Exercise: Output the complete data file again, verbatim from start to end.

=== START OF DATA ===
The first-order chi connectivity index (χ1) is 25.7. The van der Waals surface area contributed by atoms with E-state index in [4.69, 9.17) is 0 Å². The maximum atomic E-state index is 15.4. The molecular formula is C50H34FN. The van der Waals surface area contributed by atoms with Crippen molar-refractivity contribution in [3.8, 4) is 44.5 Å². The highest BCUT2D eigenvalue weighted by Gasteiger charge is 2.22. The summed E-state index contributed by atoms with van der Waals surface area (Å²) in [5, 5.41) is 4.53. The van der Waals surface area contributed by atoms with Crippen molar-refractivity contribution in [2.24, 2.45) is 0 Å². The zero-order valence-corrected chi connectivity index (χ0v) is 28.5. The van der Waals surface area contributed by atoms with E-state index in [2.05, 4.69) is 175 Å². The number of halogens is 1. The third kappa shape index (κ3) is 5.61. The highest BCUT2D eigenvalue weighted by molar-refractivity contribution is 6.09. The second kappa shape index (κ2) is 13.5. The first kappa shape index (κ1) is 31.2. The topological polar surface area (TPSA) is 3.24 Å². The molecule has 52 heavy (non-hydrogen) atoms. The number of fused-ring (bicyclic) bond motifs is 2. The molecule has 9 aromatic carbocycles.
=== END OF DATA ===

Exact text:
The first-order chi connectivity index (χ1) is 25.7. The van der Waals surface area contributed by atoms with E-state index in [4.69, 9.17) is 0 Å². The maximum atomic E-state index is 15.4. The molecular formula is C50H34FN. The van der Waals surface area contributed by atoms with Crippen molar-refractivity contribution in [3.8, 4) is 44.5 Å². The highest BCUT2D eigenvalue weighted by Gasteiger charge is 2.22. The summed E-state index contributed by atoms with van der Waals surface area (Å²) in [5, 5.41) is 4.53. The van der Waals surface area contributed by atoms with Crippen molar-refractivity contribution in [2.24, 2.45) is 0 Å². The zero-order valence-corrected chi connectivity index (χ0v) is 28.5. The van der Waals surface area contributed by atoms with E-state index in [2.05, 4.69) is 175 Å². The number of halogens is 1. The third kappa shape index (κ3) is 5.61. The highest BCUT2D eigenvalue weighted by molar-refractivity contribution is 6.09. The second kappa shape index (κ2) is 13.5. The first kappa shape index (κ1) is 31.2. The topological polar surface area (TPSA) is 3.24 Å². The molecule has 52 heavy (non-hydrogen) atoms. The number of fused-ring (bicyclic) bond motifs is 2. The molecule has 9 aromatic carbocycles.